Michigan AG refuses ‘draconian’ 1931 abortion law

If Roe v. Wade were to be overturned, a 1931 Michigan law would go into place, leaving no exceptions for abortion in cases of rape, incest or medical emergencies, and which could throw women and doctors into prison.

Speaking on Mother’s Day, Michigan Attorney General Dana Nessel said she refuses “to enforce this draconian law that will endanger their lives and put to jeopardy the health, safety and welfare of the lives of each and every woman in the state of Michigan.”

Nessel said on NBC’s “Meet the Press” that she’s hopeful the Michigan Supreme Court will find that the right to an abortion is fundamental under the state’s constitution, even if the U.S. Supreme Court rules differently.

“Politicians do not belong in our doctor’s offices, they don’t belong in our bedrooms and should not be making these kinds of decisions on behalf of the American public and behalf of women across America,” Nessel said Sunday.

A leaked draft opinion showed that the U.S. Supreme Court had voted to overturn Roe v. Wade, the 1973 ruling that negated Michigan’s abortion law and others around the nation. Many states never bothered to overturn their old laws, seeing no reason to, since they were no longer applicable.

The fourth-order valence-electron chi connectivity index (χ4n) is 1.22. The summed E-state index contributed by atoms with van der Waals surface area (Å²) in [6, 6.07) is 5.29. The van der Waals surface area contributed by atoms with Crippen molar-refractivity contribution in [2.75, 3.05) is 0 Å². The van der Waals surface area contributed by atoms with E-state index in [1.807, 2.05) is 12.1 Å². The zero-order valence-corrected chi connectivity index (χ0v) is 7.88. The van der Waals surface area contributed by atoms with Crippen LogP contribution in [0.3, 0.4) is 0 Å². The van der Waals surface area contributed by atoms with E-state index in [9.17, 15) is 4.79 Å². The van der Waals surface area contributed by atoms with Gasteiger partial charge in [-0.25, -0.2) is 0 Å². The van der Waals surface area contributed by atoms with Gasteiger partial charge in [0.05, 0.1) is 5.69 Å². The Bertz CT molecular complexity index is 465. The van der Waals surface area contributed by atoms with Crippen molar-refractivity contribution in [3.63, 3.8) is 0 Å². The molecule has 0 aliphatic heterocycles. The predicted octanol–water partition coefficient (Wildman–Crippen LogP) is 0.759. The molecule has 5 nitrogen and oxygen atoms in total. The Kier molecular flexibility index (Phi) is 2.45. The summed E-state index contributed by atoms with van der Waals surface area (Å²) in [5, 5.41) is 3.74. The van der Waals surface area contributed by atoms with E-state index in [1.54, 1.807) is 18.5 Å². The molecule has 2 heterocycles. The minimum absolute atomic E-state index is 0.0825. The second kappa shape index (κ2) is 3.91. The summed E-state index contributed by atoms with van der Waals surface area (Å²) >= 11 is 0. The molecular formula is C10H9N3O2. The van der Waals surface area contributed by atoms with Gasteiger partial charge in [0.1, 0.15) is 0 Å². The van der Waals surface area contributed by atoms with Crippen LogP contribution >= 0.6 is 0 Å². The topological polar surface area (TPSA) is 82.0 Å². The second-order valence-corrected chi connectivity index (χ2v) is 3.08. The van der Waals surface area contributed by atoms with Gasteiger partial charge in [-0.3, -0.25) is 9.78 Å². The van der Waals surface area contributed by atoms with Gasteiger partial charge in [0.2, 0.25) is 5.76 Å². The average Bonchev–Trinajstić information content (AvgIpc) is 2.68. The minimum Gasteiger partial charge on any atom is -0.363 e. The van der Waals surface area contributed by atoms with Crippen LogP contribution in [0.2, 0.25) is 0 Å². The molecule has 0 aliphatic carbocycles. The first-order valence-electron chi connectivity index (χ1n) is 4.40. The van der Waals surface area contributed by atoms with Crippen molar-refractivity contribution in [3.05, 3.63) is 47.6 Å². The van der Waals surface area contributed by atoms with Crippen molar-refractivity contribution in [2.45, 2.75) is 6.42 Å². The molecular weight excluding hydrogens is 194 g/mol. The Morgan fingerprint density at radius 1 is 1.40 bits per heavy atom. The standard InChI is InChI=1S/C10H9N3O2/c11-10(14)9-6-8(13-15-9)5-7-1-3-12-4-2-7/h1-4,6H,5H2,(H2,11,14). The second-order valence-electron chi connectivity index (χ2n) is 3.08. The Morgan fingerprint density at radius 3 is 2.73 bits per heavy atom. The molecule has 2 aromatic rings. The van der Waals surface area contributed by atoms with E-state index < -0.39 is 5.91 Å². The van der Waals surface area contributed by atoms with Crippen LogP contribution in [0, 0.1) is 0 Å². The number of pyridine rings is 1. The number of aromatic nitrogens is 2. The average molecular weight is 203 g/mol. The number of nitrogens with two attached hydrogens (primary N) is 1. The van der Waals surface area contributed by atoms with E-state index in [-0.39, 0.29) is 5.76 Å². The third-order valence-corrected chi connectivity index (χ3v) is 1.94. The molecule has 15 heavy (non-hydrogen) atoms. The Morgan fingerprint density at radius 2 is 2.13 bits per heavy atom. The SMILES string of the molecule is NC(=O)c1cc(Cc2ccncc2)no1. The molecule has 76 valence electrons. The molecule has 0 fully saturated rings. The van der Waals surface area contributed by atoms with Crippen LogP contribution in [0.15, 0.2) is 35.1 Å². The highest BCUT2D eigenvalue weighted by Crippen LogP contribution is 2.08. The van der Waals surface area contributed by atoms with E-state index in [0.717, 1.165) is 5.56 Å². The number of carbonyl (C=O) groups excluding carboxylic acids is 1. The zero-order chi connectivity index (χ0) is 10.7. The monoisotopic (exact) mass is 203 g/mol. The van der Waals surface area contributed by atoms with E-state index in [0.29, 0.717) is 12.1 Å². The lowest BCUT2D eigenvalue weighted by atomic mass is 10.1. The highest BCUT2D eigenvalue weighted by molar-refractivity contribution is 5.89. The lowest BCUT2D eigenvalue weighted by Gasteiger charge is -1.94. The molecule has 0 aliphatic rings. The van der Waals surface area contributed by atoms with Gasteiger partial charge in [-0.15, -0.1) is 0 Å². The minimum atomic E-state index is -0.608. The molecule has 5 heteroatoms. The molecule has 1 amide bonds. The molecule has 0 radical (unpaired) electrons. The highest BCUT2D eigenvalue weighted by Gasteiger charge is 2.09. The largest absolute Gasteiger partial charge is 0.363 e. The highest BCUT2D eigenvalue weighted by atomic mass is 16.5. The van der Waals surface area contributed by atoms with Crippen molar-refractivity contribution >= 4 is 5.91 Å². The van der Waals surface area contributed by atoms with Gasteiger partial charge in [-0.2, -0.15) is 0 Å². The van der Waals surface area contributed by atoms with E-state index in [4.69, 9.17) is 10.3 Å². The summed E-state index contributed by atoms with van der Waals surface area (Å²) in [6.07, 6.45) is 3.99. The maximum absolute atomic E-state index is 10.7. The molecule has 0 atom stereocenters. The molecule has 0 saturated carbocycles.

House Speaker Nancy Pelosi said Sunday the Supreme Court has “slapped women in the face.”

“This is about something so serious and so personal and so disrespectful of women,” Pelosi said on CBS’ “Face the Nation.” “It is the law of the land for nearly 50 years. The precedence of it has been reaffirmed, what, 14, times?”

In a joint statement last week, Pelosi and Senate Majority Leader Chuck Schumer wrote: “The Republican-appointed Justices’ reported votes to overturn Roe v. Wade would go down as an abomination, one of the worst and most damaging decisions in modern history.”